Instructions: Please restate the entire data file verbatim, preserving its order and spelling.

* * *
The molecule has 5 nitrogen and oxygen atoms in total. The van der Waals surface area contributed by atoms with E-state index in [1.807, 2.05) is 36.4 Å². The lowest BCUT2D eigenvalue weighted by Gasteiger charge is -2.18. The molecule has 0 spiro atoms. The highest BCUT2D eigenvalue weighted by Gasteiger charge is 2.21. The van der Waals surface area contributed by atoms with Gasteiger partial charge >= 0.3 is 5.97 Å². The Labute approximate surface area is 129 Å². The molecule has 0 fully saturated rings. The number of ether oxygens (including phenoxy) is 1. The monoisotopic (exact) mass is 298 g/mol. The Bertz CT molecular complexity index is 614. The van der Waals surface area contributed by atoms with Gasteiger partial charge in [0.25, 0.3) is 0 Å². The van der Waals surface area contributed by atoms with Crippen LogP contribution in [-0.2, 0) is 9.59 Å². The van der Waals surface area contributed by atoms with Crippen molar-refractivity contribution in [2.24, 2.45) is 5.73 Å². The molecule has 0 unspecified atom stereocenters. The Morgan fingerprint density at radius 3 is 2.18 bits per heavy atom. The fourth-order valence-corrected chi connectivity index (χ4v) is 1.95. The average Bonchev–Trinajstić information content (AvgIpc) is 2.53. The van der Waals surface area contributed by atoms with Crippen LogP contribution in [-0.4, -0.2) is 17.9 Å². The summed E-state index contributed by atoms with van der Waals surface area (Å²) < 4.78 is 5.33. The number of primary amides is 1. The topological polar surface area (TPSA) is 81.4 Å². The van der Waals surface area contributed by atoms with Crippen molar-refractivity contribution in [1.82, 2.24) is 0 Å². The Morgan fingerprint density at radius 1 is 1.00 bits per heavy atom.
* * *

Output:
The molecule has 5 nitrogen and oxygen atoms in total. The van der Waals surface area contributed by atoms with E-state index in [1.807, 2.05) is 36.4 Å². The lowest BCUT2D eigenvalue weighted by Gasteiger charge is -2.18. The molecule has 0 spiro atoms. The highest BCUT2D eigenvalue weighted by Gasteiger charge is 2.21. The van der Waals surface area contributed by atoms with Gasteiger partial charge >= 0.3 is 5.97 Å². The Labute approximate surface area is 129 Å². The molecule has 0 fully saturated rings. The number of ether oxygens (including phenoxy) is 1. The monoisotopic (exact) mass is 298 g/mol. The Bertz CT molecular complexity index is 614. The van der Waals surface area contributed by atoms with Gasteiger partial charge in [0.25, 0.3) is 0 Å². The van der Waals surface area contributed by atoms with Crippen LogP contribution in [-0.2, 0) is 9.59 Å². The van der Waals surface area contributed by atoms with Crippen molar-refractivity contribution in [2.24, 2.45) is 5.73 Å². The molecule has 0 unspecified atom stereocenters. The Morgan fingerprint density at radius 3 is 2.18 bits per heavy atom. The fourth-order valence-corrected chi connectivity index (χ4v) is 1.95. The average Bonchev–Trinajstić information content (AvgIpc) is 2.53. The van der Waals surface area contributed by atoms with Crippen LogP contribution in [-0.4, -0.2) is 17.9 Å². The summed E-state index contributed by atoms with van der Waals surface area (Å²) < 4.78 is 5.33. The number of primary amides is 1. The topological polar surface area (TPSA) is 81.4 Å². The van der Waals surface area contributed by atoms with Crippen molar-refractivity contribution in [1.82, 2.24) is 0 Å². The Morgan fingerprint density at radius 1 is 1.00 bits per heavy atom.